George looks across the street at the cafe where a cup of java costs $2.75. For that price, he could buy three days’ worth of coffee from the convenience store he’s sitting outside of. It’s Sunday afternoon and from a white plastic chair in the shade he smokes a cigarette and occasionally sips the Van Houtte coffee he bought inside from a Styrofoam cup.
George, who doesn’t want his last name used, lives in an apartment in the west-end Toronto neighbourhood of Parkdale. He’s originally from Jamaica and, though he won’t reveal his age, is a retired shoemaker. He lives off of Canada’s Pension Plan, on average $530 each month, and pays rent subsidized by the Toronto Community Housing Corporation (TCHC).
It’s not only the price of coffee that prevents George from going to the shop -- Capital Espresso -- in the red brick building across the street. “They think that I’m poor,” he says of the patrons, exposing his yellow teeth with gaps between them. “I’m poor, yes. I’m poor. Rich people stay there. The poor people come here. You know.”
According to Richard Wilkinson -- who co-authored The Spirit Level: Why More Equal Societies Almost Always Do Better and who came to Canada on a three-city Canadian lecture tour in early May -- income inequality breeds negative social judgments. “We infer people’s abilities, intelligence and all sorts of things from their social status,” he said in a recent editorial meeting with Huffington Post Canada. “That’s why low social status hurts and why it’s stigmatized.”
Wilkinson, who spoke to Alberta and Ontario politicians on the tour, calls the damage and strain income inequality has on social relations “the most important source of stress” for those in low-income brackets. The professor emeritus of social epidemiology at the University of Nottingham Medical School says there is proof there are not “natural differences” between classes, but rather behaviours that arise as a result of being raised in certain social hierarchies.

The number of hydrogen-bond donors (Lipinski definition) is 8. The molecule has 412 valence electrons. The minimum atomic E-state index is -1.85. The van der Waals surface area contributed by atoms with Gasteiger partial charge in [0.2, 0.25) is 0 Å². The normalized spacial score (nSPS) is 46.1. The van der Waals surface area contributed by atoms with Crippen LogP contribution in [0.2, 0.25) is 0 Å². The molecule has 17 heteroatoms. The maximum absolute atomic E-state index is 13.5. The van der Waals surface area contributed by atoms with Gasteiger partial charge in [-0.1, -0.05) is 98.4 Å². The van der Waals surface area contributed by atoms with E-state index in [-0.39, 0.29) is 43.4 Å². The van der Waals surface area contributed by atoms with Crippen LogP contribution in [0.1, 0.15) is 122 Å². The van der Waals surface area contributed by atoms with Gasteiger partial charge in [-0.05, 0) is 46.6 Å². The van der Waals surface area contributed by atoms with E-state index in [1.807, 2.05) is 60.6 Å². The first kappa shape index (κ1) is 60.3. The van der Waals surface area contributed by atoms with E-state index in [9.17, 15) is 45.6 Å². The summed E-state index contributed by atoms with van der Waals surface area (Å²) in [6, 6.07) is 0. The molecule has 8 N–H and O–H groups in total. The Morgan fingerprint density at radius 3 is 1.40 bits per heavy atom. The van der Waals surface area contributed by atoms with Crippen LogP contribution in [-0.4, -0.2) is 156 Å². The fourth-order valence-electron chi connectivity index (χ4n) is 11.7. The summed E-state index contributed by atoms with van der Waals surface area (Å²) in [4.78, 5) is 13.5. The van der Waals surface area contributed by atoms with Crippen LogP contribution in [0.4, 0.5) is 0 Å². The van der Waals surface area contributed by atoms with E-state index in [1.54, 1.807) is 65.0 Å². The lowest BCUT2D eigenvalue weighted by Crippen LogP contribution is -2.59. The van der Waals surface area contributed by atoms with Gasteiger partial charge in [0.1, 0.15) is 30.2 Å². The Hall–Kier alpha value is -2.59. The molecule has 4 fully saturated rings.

Take for example research done by Dr. Steve Somi, who found that when comparing two groups of monkeys, one reared by their mothers and the other without, there were over 4,000 changes in gene expression. Wilkinson has paired that research with observational studies of human beings to prove that differences between the higher and lower socio-economic classes are environmental.
“The early social environment [in which we are raised] switches genes on and off,” he says. “[Asking yourself] am I in a world where I have to fight for what I can get and can’t trust others because they are rivals, or am I growing up in a world where I must be good at empathy, cooperation, and reciprocity ... breeds quite a different emotional and cognitive development.”
Read more about genes and social status:
Andrew Fraser, a painter and musician who is enjoying a cigarette and coffee outside of Capital Espresso, says though he doesn’t make a lot of money, his upper-middle class childhood has cemented in him a certain lifestyle.
“Money doesn’t determine that kind of position,” he says. “It’s your attitude and your knowledge. You assume class, you don’t earn it, as far as I’m concerned.”
That’s why Fraser, who is 37 and wears white-rimmed sunglasses, can’t break certain habits such as spending $6 on two “sopranos” (which he describes as “an Americano that hasn’t been ruined by a whole bunch of hot water”) despite the fact he only makes on average $2,000 a month.
Fraser’s been living in Parkdale for three months, and comes to this coffee shop because “the girls are cuter,” and he can be around people just like him. Hanging out with those across the street at the convenience store would be harder. “It would require some sort of introduction,” Fraser says, looking at the plastic chairs and smoking a cigarette with a Toronto Star folded on his lap. “They are whiling away their time. I’m just killing 20 minutes.”
Wilkinson says income inequality prevents people from having productive social relations by accentuating differences.
“It not only affects our judgments of others, but affects our judgments of ourselves,” he says. “People at the top start to believe they are superhuman and that they have abilities others just don’t have. People at the bottom start to believe they are stupid.”
He cautions, however, that it’s idealistic to think that by Fraser crossing the street to speak with George, or vice versa, any problems would be solved. Merely socializing would not equalize the financial disparity that forms part of the root of social problems. The solution, rather, is for government to create policies that actually reduce income inequality so that people have more similarities than differences.
For George, he’s happy sitting amongst others from the neighborhood who can’t afford $3 coffees rather than making new friends. “I’m not going to leave there just to talk to strangers,” he says, putting out his cigarette in the tin can on the table. “We have nothing in common to talk about. Everybody should be equal, not poor or rich. But it’s not so.”